Adam Feinstein’s Five Latin American Cinema Masterpieces20 September, 2017
As the author of Pablo Neruda’s biography, Pablo Neruda: A Passion for Life and an adviser on Neruda (Pablo Larraín’s recent biographic feature film), we can safely say that Adam Feinstein is an authority on the Chilean poet. However, he’s also a major authority on film, and Latin American cinema in particular. With that in mind we asked Feinstein to pick out five of his favourite Latin American films. However, before we get stuck in, I had to ask Adam one question: how does one become the biographer of Pablo Neruda? It wasn’t exactly an advertised career path when I was at school.
“If I could have a pound for every time I get asked that question,” he chuckles. “I read his autobiography as a student in Paris, and thought what an extraordinary passion for life he had. However, his life is so intimately woven in his work that knowledge of his life is necessary to understand his poetry. If you know about his life, you know about his work”. Adam took it upon himself to write a complete, uncensored English biography, and retracing Neruda’s footsteps he travelled all over the world in order to produce the masterful biography that he published in 2004. He was also asked to advise in the production of Pablo Larraín’s Neruda (2016), although he admits that the facts were somewhat warped in the film (and hence the reason he calls it an “anti-biopic”) in accordance not only with Larraín’s non-linear, non-realist cinematic style but also with Neruda’s “lyrical logic,” or imaginative interpretation of life.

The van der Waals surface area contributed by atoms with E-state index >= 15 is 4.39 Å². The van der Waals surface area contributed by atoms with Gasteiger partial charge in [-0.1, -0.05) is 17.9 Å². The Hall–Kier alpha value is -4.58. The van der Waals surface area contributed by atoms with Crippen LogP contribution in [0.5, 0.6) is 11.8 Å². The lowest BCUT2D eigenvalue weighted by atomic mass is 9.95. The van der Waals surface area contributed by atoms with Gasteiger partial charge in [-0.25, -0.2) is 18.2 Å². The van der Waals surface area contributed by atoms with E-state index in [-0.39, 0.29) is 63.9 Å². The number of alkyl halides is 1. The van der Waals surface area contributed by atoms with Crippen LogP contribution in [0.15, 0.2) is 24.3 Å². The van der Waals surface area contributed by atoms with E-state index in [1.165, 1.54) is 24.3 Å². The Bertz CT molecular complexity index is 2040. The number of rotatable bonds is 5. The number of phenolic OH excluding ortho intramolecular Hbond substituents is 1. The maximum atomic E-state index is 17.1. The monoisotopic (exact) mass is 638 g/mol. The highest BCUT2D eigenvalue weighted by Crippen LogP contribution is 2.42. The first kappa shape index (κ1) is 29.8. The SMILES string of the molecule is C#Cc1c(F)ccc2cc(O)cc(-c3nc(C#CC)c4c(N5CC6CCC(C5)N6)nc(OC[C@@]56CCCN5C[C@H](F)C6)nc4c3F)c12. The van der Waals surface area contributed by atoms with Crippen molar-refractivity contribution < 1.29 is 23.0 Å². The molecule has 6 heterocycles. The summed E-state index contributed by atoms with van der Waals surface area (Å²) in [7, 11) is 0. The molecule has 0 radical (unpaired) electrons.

Adam has always been interested in cinema as one of the great art forms. As well as the leading Nerudaist, he is an authority on the life and work of Michael Curtiz – the man who made Casablanca – and has written about and given talks on Curtiz around the world. Currently, he teaches Latin American cinema and he is preparing a book on Cuban cultural policy. Here is just a snippet of some of the most memorable Latin American films in Adam Feinstein’s endless repertoire:
1. Memories of Underdevelopment (Memorias del Subdesarollo), 1968, Tomás Gutiérrez Alea